Long before Andrew Yang raised the idea of universal basic income (UBI) as a presidential campaign platform, UBI has been a topic among economic development experts. Is it a silver bullet or money without accountability? The reality is much more complicated. One cash transfer program, developed in Jackson, Mississippi, targets low-income families in public housing. Magnolia Mother’s Trust is distributing $1,000 a month for one year to twenty families. The goal, says program organizer Aisha Nyandoro, is two-fold: to advocate for economic justice and change the narrative around poverty. Nyandoro speaks with Ebony Beals, a parent participant who helped design the cash assistance program. Their conversation was held during a convening in October held by Ascend, a program at the Aspen Institute that works to move children and the adults in their lives to educational success, economic security, and health and well-being.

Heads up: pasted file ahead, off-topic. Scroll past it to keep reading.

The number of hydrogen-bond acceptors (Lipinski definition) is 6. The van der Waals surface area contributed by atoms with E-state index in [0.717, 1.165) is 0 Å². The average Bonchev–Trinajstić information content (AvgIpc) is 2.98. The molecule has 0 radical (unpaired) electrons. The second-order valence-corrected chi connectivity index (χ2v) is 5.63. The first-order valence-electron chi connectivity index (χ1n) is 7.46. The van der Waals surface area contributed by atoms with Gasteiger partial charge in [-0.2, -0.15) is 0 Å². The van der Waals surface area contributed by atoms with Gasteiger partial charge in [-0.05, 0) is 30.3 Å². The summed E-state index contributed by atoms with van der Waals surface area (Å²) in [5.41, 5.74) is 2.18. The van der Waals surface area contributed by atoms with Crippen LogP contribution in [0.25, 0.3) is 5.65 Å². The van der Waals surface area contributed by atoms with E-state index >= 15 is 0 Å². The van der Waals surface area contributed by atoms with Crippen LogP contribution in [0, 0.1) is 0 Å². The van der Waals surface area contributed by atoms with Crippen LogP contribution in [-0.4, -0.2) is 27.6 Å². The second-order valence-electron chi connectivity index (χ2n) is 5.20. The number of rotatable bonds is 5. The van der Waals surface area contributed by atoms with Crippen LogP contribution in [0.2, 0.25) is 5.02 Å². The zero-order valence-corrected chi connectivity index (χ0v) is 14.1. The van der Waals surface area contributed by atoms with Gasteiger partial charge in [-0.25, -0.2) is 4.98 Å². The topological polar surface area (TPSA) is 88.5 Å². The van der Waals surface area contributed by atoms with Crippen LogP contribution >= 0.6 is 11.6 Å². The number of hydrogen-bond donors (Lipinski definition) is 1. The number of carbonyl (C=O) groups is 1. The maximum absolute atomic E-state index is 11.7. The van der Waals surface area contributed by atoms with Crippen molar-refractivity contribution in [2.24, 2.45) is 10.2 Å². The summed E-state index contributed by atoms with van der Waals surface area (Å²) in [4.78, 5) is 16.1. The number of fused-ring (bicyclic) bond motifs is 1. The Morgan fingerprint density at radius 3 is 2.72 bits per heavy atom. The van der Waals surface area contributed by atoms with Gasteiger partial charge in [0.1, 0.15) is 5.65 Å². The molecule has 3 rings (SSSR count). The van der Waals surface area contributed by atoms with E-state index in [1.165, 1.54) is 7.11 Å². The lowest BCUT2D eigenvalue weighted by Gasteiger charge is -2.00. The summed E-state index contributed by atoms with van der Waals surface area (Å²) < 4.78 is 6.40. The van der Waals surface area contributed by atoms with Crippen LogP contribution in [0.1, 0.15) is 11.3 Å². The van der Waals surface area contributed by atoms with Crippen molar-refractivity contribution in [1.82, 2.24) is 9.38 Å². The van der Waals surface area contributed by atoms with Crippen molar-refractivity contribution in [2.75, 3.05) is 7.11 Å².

The Reality of Universal Basic Income